Jerry O'Sullivan to perform at Bates
Jerry O’Sullivan will perform traditional Irish music on pipes and whistle at Bates College in the Olin Arts Center Concert Hall at 8 p.m. Wednesday, September 26. The public is welcome. Admission is $7 for students and $5 seniors. For reservations, call 207-786-6135.
Described by The Irish Echo as “America’s premier uilleann piper,” O’Sullivan is one of only a handful of pipers alive today who have truly mastered the Irish uilleann (ILL-en) pipes, the most sophisticated and difficult bagpipes in the world. Developed in the 17th century, these bellows-blown pipes have a chanter and three drones, similar to the highland bagpipes. Uilleann pipes also feature three keyed pipes used to play chordal harmonies against the melody played on the chanter. These pipes were designed for indoor playing and are quieter than their cousins, the Scottish highland pipes. With a tone described as sweet, the instrument is capable of playing over two full octaves, whereas most pipes only play in one.
O’Sullivan is widely sought after as a studio musician, with more than 50 recordings under his belt. While he most often appears on traditional music recordings, he has also recorded with Paul Winter, Sinead O’Connor and the Boston Pops, among many others. His two solo projects, “The Invasion” and “The Gift,” both received critical acclaim, quickly finding their way to the top of several “best albums of the year” lists.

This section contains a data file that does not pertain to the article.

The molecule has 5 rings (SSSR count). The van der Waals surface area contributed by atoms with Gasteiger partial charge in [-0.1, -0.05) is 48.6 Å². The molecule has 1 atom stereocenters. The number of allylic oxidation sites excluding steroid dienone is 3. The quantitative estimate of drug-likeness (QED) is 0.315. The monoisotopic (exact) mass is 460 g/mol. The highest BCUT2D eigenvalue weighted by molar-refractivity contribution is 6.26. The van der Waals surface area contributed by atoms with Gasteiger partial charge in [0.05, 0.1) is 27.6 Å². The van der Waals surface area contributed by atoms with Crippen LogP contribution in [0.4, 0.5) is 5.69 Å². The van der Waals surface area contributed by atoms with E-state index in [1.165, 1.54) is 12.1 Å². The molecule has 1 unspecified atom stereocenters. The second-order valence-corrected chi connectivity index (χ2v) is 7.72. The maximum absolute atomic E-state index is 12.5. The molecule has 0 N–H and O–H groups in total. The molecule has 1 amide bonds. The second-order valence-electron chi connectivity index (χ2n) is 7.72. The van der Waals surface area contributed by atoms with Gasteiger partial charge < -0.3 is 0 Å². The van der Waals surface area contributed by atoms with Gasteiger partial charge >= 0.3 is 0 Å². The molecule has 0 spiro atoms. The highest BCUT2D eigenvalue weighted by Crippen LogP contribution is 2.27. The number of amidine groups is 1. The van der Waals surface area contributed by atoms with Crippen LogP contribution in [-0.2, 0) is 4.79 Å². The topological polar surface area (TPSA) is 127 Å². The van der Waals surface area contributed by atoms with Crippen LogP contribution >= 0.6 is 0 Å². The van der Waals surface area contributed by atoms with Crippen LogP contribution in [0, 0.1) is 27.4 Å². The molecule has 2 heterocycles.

O’Sullivan’s piping has been featured on a number of motion picture soundtracks, including “Far and Away,” “From Shore to Shore,” “Out of Ireland” and “The Long Journey Home.” Of a recent O’Sullivan performance, The Boston Globe said, “The breathtaking intricacy was delivered with such confident abandon that it brought the crowd to its feet.”
Born in New York City to an Irish-American mother and a father from Dublin, O’Sullivan first learned to play the Scottish highland pipes. During summer visits with cousins in Dublin, he learned the uilleann pipes from instructors at the Piper’s Club. In the United States, O’Sullivan built his reputation as a virtuoso, performing with well-known New York musicians such as Bill Ochs, Andy McGann, Eileen Ivers and Joannie Madden.
The evening of piping is sponsored by the Bates College Freewill Folk Society. For more information about the concert, contact Anthony Shostak at 207-786-8302. More information about uilleann pipes can be found here.
Categories: Arts and music, Bates Now, Olin Concert Hall.
Tags: international arts, Jerry O'Sullivan, traditional Irish pipe and whistle music.